ICSC Rebrands Amid a Transforming Industry

The ICSC is rebranding and broadening its agenda.

The trade organization will still be known as the ICSC but the initials now stand for “Innovating Commerce, Serving Communities” and no longer the International Council of Shopping Centers.

With the rebranding, the ICSC sends a message that its membership and scope of activities are wide, and not narrowly centered on shopping centers and other retail real estate.

The organization is also stepping up certain initiatives and programming to support small businesses, and spotlight new and emerging technologies that businesses can utilize and take advantage of. In addition, ICSC’s biannual “RECon” convention is being renamed “Here We Go” to set a more upbeat tone and suggest progress in the industry after a year and a half of pandemic-related disruption.

“Our membership has been broadening and the rebranding really reflects how that broadening is happening within the industry,” said Tom McGee, ICSC’s president and chief executive officer. “We want to reflect that. We want to be welcoming to all the changes happening in the industry. We want our brand to not be restrictive.”

In an interview, McGee explained that the ICSC acronym along with the new tagline “Innovating Commerce, Serving Communities” will be used in all branding, marketing, events, communications and external relations. ICSC’s rebrand was nine months in the making and was developed with Makeable, an agency. Ongoing rebranding efforts will encompass social media, digital advertising and a website relaunch.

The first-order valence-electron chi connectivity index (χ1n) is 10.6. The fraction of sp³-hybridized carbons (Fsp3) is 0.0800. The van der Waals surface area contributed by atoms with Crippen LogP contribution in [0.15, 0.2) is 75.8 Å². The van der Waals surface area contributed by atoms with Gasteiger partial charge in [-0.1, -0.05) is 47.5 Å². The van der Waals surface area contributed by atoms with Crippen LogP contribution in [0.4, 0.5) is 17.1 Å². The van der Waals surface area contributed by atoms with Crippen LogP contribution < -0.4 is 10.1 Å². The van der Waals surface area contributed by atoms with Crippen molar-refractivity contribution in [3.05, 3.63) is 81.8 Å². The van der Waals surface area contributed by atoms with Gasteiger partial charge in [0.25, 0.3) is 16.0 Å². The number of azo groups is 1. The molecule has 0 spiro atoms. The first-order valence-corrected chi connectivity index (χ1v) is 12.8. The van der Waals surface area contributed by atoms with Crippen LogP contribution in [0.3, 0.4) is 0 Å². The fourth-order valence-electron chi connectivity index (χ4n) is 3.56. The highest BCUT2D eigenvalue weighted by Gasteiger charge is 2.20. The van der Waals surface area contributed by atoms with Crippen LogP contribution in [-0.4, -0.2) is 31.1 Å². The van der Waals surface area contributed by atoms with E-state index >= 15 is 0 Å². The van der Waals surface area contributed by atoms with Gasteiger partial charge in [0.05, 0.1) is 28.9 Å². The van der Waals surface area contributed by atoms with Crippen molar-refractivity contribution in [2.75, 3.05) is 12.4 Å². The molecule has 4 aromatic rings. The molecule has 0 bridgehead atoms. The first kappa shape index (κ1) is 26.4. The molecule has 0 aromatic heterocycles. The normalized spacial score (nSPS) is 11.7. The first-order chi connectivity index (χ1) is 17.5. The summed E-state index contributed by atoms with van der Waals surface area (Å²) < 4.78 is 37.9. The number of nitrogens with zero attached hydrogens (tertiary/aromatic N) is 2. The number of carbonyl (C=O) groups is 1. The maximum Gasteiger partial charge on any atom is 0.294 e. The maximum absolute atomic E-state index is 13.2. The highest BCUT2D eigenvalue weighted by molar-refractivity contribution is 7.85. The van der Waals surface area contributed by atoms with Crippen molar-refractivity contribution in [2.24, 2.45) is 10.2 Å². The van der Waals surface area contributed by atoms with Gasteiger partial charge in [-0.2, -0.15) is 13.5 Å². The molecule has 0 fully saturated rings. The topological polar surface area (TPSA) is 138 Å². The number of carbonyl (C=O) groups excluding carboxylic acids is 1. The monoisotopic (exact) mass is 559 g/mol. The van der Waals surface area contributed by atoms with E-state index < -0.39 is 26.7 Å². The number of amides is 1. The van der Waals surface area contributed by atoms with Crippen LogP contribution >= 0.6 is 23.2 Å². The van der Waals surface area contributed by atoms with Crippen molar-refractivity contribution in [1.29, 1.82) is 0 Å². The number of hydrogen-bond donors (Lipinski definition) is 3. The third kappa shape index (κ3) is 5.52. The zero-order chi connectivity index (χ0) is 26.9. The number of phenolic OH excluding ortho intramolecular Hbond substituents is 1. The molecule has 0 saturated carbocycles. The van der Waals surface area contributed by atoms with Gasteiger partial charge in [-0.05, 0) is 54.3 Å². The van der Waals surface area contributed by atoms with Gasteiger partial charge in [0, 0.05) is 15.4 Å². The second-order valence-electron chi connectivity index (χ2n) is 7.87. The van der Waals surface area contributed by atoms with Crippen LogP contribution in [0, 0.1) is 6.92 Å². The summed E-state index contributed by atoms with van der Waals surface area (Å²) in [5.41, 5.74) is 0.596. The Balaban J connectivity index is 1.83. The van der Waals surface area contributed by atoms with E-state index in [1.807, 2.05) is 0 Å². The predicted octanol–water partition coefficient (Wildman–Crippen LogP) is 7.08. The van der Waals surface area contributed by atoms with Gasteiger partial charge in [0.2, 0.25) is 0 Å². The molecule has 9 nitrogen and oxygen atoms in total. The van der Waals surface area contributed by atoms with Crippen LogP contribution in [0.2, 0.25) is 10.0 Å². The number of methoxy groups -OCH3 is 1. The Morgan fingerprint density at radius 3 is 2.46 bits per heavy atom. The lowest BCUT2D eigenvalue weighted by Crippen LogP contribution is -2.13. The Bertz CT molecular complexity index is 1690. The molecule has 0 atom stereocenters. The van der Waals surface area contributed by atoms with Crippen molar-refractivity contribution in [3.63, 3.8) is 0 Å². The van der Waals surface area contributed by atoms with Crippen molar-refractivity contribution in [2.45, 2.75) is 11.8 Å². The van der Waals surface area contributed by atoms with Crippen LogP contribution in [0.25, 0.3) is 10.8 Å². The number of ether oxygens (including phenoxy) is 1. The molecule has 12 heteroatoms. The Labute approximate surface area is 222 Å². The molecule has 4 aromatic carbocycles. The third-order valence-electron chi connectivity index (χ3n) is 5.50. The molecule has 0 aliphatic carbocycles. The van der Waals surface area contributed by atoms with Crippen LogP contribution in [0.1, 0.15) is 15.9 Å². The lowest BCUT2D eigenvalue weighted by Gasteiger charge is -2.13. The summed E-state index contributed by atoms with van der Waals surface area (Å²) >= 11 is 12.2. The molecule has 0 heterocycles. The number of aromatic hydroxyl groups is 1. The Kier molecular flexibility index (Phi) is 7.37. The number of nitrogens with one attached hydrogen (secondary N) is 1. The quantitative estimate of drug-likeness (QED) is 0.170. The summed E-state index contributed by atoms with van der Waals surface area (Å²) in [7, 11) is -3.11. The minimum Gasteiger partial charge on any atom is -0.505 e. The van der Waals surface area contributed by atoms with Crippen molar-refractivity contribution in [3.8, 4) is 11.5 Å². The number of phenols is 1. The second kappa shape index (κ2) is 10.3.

McGee said that ICSC terminology and messaging is shifting from focusing on retail real estate, particularly shopping centers, toward encompassing marketplaces and spaces. “That’s more reflective of not only traditional retail but really where people shop, work, play, gather and live. All those are part of the marketplaces of our members,” McGee said.

Tom McGee 

The ICSC has about 50,000 members in North America, primarily in the U.S. and Canada, though there are a couple of thousand members outside the U.S. as well. Aside from developers and landlords, ICSC’s membership includes retailers; architecture, design and engineering firms; construction companies; financial services; academic institutions; advertising firms; computer software and hardware companies; security firms; personnel firms; law firms and others.

“We want to be reflective of the dynamic nature of the industry,” McGee said. “Obviously, COVID accelerated a lot of trends which were in place before. We want to lean into it. We really view our industry as kind of the intersection of commerce and communities. So that’s why you see the ICSC brand grounded in that tagline, ‘Innovating Commerce, Serving Communities.’ We do want to welcome anyone that fits into that umbrella.”